Published in Attention Magazine by CHADD, October 2013 www.chadd.org
Things are never quite as simple as they seem and this is most certainly the case with social learning. As children, most of us followed a similar developmental journey when acquiring social skills but rarely do we now give thought to which skills allow us to function across different people and places each day. In fact, it is likely that we have no idea when we acquired the ability to take multiple perspectives, initiate communication at the right time and place, enter in and out of groups, play cooperatively or collaboratively exist with one another - it just happened. We certainly didn't place a milestone on when we began to understand context-specific concepts and the relationship to how people think, act and behave in that situation. And yet, development marched on and we emerged with these concepts and skills. Our innate ability to engage our social awareness and attention to self and others paved the way.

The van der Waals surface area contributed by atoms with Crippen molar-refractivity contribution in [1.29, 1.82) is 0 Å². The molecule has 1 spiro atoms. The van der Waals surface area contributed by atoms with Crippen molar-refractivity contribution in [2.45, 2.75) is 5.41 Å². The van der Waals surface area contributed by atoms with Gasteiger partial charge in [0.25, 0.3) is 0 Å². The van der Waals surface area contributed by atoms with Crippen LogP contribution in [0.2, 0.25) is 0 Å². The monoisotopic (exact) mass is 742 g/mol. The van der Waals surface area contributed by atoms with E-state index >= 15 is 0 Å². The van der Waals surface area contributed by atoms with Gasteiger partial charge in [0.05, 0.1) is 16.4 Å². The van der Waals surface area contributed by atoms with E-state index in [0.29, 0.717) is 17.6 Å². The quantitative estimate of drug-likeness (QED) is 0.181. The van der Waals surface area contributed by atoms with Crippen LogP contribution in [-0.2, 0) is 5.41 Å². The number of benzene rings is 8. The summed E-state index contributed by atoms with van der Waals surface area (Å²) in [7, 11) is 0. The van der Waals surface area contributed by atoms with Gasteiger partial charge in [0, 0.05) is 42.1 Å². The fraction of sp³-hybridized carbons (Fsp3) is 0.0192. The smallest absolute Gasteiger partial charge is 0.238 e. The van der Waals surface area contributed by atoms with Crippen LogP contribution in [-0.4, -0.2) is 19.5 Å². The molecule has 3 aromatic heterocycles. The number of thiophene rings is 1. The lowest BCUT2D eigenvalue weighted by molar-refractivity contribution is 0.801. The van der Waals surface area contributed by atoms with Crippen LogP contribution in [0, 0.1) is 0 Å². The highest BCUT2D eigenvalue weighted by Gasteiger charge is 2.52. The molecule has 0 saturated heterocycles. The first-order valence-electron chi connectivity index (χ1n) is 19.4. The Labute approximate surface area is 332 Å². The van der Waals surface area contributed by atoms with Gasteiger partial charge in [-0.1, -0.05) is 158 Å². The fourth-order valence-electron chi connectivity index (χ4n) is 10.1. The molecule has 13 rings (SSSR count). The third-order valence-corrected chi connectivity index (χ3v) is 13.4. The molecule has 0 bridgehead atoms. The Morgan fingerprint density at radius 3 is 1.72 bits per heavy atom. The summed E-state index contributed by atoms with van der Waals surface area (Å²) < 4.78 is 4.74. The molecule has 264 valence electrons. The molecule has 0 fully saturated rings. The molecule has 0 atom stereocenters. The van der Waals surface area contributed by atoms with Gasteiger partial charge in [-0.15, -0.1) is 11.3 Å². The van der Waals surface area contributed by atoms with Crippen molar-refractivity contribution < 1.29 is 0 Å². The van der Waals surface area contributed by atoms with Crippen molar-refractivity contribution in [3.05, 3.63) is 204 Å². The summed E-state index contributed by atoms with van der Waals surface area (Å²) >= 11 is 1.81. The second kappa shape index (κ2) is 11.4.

Now imagine the effects on social learning when an individual's innate driver of his or her own social attention and awareness is delayed or driven by a brain seeking the details that may or may not be a critical part of the social situation. The result is a Pandora's box filled with social challenges that foster more struggles and social issues and so on. So, the question becomes, Can we address the individual needs of different types of social learners in one size fits all social skills program?
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